The requirements for validating the back-end processes for packaging, manufacturing, sterilization and shelf life of a sterile medical device are often misunderstood. Errors and oversights can result in failed validation tests and longer-term sterile barrier reliability.
Jeff Barrett, J-Pac Medical
It can take nearly a year to get a validated sterile package to market, and many medical device manufacturers fail to plan for this time and expense. While regulations govern package design and validation, manufacturers must also coordinate compliance with additional regulations for manufacturing, sterilization, and shelf-life validation to reduce lead time, improve quality and reduce costs. Here’s an explanation of how to coordinate these validation requirements to get single-use medical devices to market faster and less expensively.
Medical device OEMs typically work with three separate entities for the back-end stages of product realization: contract manufacturers, testing labs and sterilization companies. These entities often focus on their particular expertise without helping the OEM navigate the entire process. The best way to think about the market launch requirements of sterilized, single-use medical devices is to think in terms of how these requirements work together.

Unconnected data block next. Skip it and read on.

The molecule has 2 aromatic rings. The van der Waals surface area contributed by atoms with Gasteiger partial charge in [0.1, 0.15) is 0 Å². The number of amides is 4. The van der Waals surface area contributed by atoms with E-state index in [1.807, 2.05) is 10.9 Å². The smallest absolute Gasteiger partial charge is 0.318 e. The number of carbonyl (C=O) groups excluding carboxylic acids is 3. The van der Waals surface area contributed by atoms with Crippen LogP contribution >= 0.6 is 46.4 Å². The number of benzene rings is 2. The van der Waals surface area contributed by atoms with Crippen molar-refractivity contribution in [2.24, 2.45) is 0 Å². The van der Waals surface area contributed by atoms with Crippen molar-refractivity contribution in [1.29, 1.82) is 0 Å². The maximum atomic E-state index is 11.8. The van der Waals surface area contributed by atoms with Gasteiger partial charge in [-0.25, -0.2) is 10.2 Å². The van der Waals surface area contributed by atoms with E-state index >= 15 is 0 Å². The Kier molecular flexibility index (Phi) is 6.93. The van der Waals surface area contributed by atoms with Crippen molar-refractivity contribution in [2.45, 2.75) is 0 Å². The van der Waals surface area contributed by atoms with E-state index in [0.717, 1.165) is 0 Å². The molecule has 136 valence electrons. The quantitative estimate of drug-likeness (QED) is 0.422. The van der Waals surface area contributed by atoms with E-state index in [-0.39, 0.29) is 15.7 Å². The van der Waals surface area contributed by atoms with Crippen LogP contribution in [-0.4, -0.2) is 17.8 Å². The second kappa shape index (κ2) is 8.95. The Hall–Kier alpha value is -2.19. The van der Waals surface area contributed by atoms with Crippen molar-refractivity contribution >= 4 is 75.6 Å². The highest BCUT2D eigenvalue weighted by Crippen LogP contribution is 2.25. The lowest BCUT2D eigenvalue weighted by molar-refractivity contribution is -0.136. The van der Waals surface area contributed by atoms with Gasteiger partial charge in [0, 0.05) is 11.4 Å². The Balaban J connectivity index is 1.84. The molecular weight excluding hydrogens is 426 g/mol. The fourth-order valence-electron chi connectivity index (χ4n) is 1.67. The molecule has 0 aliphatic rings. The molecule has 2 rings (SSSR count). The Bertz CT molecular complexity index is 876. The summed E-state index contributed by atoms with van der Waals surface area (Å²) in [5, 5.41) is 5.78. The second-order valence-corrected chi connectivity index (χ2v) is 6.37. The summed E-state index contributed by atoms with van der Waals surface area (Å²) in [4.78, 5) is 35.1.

Package design is regulated by ISO 11607 (Parts 1 and 2), which requires that sterile packaging be treated as a system that combines the sterile barrier and external protective packaging to deliver the device from manufacturing to the sterile field. This requires a significant amount of design, verification and validation as well as an understanding of the stresses the package will endure throughout the distribution cycle.
This standard includes some critical steps, including:
• Developing packaging system requirements that specify the customer’s design needs. Requirements include the sterile barrier and the protective packaging system. Medtech manufacturers must obtain customer feedback on package ease-of-use and understand the device’s storage, transportation and shelf-life requirements. Other considerations include the requirements for the microbial barrier and possible interactions of the sterilization method with the sterile barrier and the device itself.
• Designing a sterile barrier. These may include porous and nonporous pouches, headers, patch bags and thermoformed trays. The packaging solution is a direct result of the system requirements.